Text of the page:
In this research I was concerned with the aural (listening)/oral (speaking) information and communications technologies (ICT) based broadcasting/podcasting formats that might offer a real alternative to text based learning in the classroom. I acknowledge adding text and pictures to podcasting has exciting future applications for the classroom creating vidcasts, vodcasts and digital story books (Meng 2005), but these elements are not considered in this study.

Historically podcasting was developed to stream broadcasting programs for consumer consumption on iPods, giving iPod users a choice between downloading songs from the internet, or entire radio programs, for later consumption (Plummer 2006). Just as these downloads can be an ongoing subscription to programs produced as a series or as a single segment, students and teachers have the flexibility to produce a podcast to be serialised or as a one-off.

It is the broadcasting history of podcasting with its own formats for function, which are industry developed norms and practices that give podcasting its strengths in the classroom as a learning tool.  Like teaching narrative, there are frameworks to guide your learners through the genre of narrative: story introduction, complication and resolution; supported by topic sentences, punctuation and paragraphs. Broadcasting has its own structures particular to its genre: information, news, music and anecdote; supported by scripting (punctuated for breath), hooks, catchlines and annunciation considerations, to guide your learners through the preparation required to achieve a successful audio recording.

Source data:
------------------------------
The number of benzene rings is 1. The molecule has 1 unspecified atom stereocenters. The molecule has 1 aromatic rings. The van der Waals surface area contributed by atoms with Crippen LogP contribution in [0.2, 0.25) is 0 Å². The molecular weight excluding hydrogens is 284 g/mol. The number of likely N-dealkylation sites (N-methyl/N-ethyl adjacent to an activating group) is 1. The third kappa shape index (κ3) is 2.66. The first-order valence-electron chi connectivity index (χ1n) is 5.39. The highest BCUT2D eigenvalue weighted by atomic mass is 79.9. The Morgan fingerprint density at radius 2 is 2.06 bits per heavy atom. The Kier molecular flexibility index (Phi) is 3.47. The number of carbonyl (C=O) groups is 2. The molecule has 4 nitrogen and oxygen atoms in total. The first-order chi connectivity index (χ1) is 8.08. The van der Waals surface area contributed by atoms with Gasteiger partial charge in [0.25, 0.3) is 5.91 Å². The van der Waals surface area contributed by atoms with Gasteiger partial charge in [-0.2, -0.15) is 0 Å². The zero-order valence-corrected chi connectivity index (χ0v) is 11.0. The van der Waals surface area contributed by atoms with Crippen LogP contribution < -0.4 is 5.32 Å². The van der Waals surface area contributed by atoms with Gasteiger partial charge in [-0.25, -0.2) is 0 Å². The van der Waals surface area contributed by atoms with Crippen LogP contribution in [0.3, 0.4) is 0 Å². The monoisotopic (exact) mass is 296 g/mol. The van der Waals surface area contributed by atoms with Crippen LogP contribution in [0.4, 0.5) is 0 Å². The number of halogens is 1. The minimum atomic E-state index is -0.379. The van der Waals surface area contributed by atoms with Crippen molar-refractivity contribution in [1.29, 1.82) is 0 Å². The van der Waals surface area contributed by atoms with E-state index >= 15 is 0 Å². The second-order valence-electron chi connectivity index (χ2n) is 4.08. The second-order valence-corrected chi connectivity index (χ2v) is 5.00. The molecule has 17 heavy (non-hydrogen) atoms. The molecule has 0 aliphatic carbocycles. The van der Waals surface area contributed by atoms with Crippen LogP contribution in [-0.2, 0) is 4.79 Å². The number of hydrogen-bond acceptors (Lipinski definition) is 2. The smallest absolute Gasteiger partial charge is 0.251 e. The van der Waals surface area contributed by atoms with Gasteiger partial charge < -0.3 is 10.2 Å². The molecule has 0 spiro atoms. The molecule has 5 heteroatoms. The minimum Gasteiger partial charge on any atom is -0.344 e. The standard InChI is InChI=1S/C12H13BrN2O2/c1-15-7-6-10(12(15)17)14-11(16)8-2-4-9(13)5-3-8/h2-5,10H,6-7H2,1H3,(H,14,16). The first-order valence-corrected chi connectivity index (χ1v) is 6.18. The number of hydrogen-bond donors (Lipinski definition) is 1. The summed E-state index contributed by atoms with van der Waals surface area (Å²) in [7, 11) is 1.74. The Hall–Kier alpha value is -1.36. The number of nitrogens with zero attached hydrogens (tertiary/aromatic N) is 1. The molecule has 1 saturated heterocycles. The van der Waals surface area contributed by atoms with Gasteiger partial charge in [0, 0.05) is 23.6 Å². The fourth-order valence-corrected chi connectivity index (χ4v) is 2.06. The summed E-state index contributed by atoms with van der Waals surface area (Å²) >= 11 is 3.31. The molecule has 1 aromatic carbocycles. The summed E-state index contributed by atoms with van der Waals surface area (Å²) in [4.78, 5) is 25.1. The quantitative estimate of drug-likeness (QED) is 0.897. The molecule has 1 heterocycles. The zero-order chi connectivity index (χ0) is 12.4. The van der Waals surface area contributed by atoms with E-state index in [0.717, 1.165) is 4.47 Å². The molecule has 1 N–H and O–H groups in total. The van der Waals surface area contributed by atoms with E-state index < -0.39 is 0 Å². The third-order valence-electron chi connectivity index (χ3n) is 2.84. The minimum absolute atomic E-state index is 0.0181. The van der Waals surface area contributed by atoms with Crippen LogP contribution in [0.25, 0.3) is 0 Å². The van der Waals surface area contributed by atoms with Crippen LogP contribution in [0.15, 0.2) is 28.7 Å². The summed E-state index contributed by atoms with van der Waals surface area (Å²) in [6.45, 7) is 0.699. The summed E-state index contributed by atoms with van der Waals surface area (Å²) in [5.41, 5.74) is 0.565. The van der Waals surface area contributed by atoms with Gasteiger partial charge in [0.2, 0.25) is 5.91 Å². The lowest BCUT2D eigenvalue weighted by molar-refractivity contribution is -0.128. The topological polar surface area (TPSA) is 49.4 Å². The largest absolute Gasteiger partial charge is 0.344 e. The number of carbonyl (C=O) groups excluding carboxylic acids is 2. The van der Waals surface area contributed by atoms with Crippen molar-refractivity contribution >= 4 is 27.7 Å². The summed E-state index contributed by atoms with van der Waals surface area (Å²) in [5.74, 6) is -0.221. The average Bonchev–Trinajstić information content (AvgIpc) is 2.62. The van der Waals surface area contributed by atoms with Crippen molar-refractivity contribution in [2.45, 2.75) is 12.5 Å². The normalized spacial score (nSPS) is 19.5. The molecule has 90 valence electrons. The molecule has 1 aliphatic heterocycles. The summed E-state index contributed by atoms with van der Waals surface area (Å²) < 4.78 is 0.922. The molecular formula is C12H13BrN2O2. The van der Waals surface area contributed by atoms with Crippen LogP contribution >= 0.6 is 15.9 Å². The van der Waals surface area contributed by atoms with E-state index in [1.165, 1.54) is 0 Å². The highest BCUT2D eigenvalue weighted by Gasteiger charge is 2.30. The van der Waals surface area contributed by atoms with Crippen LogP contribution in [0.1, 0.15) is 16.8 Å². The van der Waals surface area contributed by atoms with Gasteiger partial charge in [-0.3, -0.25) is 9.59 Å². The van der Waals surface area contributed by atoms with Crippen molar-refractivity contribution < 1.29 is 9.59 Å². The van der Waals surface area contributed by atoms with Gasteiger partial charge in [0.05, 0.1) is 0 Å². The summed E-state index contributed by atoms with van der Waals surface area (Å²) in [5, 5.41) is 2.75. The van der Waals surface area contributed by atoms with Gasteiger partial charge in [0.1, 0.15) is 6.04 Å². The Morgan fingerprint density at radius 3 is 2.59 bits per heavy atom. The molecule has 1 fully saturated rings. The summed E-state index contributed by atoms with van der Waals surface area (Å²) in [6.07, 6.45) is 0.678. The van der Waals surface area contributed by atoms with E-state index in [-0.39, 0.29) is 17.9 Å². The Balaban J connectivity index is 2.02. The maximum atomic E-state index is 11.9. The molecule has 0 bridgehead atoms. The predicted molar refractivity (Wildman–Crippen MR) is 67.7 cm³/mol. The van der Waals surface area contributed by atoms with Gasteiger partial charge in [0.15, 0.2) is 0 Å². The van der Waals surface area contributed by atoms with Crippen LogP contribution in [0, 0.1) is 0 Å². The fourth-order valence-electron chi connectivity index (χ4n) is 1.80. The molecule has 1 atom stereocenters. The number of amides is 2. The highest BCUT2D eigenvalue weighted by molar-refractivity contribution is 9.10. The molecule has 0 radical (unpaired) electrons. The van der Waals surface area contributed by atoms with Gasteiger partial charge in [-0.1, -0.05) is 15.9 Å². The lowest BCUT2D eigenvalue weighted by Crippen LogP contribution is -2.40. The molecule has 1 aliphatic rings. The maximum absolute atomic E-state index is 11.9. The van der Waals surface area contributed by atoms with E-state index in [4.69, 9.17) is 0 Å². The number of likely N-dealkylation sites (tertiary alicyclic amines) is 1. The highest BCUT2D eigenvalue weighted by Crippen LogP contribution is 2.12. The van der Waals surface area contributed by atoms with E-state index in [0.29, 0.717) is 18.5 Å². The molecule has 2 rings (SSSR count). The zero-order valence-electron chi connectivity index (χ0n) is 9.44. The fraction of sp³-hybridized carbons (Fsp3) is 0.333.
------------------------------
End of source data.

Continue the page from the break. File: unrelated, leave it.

Introducing Alloway High School

The research that is discussed in this paper was carried out at Alloway High School (AHS). It is a year eight to year twelve high school with approximately six hundred, mixed ability, culturally diverse students. Of these students approximately ten percent identify with being Aboriginal or Torres Strait Islander and approximately thirty five percent hold School Cards[5], with approximately seven percent of students on Negotiated Education Plans[6] (NEP) for recognised learning difficulties.  

The class[7] that participated in this research was in the middle school at AHS. These students were in a normal class pattern, on current lines and were not selected specifically for the research. Students attended their normal classes and were offered an alternative publishing option, podcasting, for a topic they would normally have responded to in written text.  Students who were unwilling to participate in the research would have had an alternative method of responding to the tasks set by their class teacher – Matt (pseudonym). However, in this class all students chose to participate.